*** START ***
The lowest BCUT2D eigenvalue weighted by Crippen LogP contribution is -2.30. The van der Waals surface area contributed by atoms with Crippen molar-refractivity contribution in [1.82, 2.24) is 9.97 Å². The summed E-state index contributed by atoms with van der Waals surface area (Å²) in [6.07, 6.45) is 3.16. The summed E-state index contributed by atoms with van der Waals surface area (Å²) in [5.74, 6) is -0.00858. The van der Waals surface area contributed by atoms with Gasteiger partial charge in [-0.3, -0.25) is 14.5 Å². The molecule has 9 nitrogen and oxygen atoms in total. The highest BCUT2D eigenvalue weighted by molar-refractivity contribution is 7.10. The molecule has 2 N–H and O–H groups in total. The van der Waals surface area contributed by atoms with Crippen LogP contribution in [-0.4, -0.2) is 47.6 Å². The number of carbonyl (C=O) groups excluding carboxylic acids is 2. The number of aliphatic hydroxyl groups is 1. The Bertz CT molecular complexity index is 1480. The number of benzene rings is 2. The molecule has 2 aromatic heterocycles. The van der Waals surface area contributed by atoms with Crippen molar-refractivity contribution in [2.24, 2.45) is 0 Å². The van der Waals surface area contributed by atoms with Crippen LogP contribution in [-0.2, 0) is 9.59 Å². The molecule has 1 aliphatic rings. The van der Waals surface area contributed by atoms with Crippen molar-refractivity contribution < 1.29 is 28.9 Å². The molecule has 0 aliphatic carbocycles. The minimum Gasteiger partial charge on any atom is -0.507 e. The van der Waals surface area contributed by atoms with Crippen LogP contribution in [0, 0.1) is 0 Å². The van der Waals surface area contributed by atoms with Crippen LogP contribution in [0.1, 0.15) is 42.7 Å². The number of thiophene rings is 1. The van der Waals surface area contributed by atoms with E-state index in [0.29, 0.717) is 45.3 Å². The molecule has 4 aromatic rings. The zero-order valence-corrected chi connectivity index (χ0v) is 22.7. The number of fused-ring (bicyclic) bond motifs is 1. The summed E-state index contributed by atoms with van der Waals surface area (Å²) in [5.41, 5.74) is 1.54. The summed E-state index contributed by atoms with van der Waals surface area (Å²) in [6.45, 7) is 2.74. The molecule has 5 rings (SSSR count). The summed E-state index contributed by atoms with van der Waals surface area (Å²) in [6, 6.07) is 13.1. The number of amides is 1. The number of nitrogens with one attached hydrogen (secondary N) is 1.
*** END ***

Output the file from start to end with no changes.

The lowest BCUT2D eigenvalue weighted by Crippen LogP contribution is -2.30. The van der Waals surface area contributed by atoms with Crippen molar-refractivity contribution in [1.82, 2.24) is 9.97 Å². The summed E-state index contributed by atoms with van der Waals surface area (Å²) in [6.07, 6.45) is 3.16. The summed E-state index contributed by atoms with van der Waals surface area (Å²) in [5.74, 6) is -0.00858. The van der Waals surface area contributed by atoms with Gasteiger partial charge in [-0.3, -0.25) is 14.5 Å². The molecule has 9 nitrogen and oxygen atoms in total. The highest BCUT2D eigenvalue weighted by molar-refractivity contribution is 7.10. The molecule has 2 N–H and O–H groups in total. The van der Waals surface area contributed by atoms with Crippen LogP contribution in [-0.4, -0.2) is 47.6 Å². The number of carbonyl (C=O) groups excluding carboxylic acids is 2. The number of aliphatic hydroxyl groups is 1. The Bertz CT molecular complexity index is 1480. The number of benzene rings is 2. The molecule has 2 aromatic heterocycles. The van der Waals surface area contributed by atoms with Crippen molar-refractivity contribution in [2.24, 2.45) is 0 Å². The van der Waals surface area contributed by atoms with Crippen LogP contribution in [-0.2, 0) is 9.59 Å². The molecule has 1 aliphatic rings. The van der Waals surface area contributed by atoms with Crippen molar-refractivity contribution < 1.29 is 28.9 Å². The molecule has 0 aliphatic carbocycles. The minimum Gasteiger partial charge on any atom is -0.507 e. The van der Waals surface area contributed by atoms with Crippen LogP contribution in [0, 0.1) is 0 Å². The van der Waals surface area contributed by atoms with Crippen LogP contribution in [0.1, 0.15) is 42.7 Å². The number of thiophene rings is 1. The van der Waals surface area contributed by atoms with E-state index in [0.29, 0.717) is 45.3 Å². The molecule has 4 aromatic rings. The zero-order valence-corrected chi connectivity index (χ0v) is 22.7. The number of fused-ring (bicyclic) bond motifs is 1. The summed E-state index contributed by atoms with van der Waals surface area (Å²) in [5.41, 5.74) is 1.54. The summed E-state index contributed by atoms with van der Waals surface area (Å²) in [6.45, 7) is 2.74. The molecule has 5 rings (SSSR count). The summed E-state index contributed by atoms with van der Waals surface area (Å²) in [6, 6.07) is 13.1. The number of amides is 1. The number of nitrogens with one attached hydrogen (secondary N) is 1.